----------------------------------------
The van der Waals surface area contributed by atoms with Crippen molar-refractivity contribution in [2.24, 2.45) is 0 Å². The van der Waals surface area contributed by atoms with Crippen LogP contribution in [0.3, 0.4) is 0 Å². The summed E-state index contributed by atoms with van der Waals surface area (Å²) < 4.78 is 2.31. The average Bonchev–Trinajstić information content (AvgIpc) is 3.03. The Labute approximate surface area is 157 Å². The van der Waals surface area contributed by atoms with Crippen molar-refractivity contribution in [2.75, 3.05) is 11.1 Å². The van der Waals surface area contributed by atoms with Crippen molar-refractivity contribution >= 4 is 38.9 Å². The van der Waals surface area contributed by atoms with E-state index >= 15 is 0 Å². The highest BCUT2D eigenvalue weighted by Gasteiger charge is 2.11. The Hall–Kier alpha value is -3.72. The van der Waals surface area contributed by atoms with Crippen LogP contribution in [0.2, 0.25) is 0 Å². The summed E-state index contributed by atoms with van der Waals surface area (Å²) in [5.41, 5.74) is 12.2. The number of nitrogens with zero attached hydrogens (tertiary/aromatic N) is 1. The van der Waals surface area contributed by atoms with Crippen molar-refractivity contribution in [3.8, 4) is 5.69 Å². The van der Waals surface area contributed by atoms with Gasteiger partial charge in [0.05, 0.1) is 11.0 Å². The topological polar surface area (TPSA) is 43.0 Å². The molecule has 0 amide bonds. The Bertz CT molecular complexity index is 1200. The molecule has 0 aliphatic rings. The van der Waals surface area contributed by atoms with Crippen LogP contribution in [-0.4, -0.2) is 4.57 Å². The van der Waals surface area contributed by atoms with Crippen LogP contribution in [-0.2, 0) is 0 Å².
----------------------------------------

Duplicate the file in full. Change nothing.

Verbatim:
The van der Waals surface area contributed by atoms with Crippen molar-refractivity contribution in [2.24, 2.45) is 0 Å². The van der Waals surface area contributed by atoms with Crippen LogP contribution in [0.3, 0.4) is 0 Å². The summed E-state index contributed by atoms with van der Waals surface area (Å²) < 4.78 is 2.31. The average Bonchev–Trinajstić information content (AvgIpc) is 3.03. The Labute approximate surface area is 157 Å². The van der Waals surface area contributed by atoms with Crippen molar-refractivity contribution in [2.75, 3.05) is 11.1 Å². The van der Waals surface area contributed by atoms with Crippen molar-refractivity contribution >= 4 is 38.9 Å². The van der Waals surface area contributed by atoms with E-state index >= 15 is 0 Å². The highest BCUT2D eigenvalue weighted by Gasteiger charge is 2.11. The Hall–Kier alpha value is -3.72. The van der Waals surface area contributed by atoms with Crippen LogP contribution in [0.2, 0.25) is 0 Å². The summed E-state index contributed by atoms with van der Waals surface area (Å²) in [5.41, 5.74) is 12.2. The number of nitrogens with zero attached hydrogens (tertiary/aromatic N) is 1. The van der Waals surface area contributed by atoms with Crippen molar-refractivity contribution in [3.8, 4) is 5.69 Å². The van der Waals surface area contributed by atoms with Gasteiger partial charge in [0.05, 0.1) is 11.0 Å². The topological polar surface area (TPSA) is 43.0 Å². The molecule has 0 amide bonds. The Bertz CT molecular complexity index is 1200. The molecule has 0 aliphatic rings. The van der Waals surface area contributed by atoms with Crippen LogP contribution in [-0.4, -0.2) is 4.57 Å². The van der Waals surface area contributed by atoms with Crippen LogP contribution in [-0.2, 0) is 0 Å².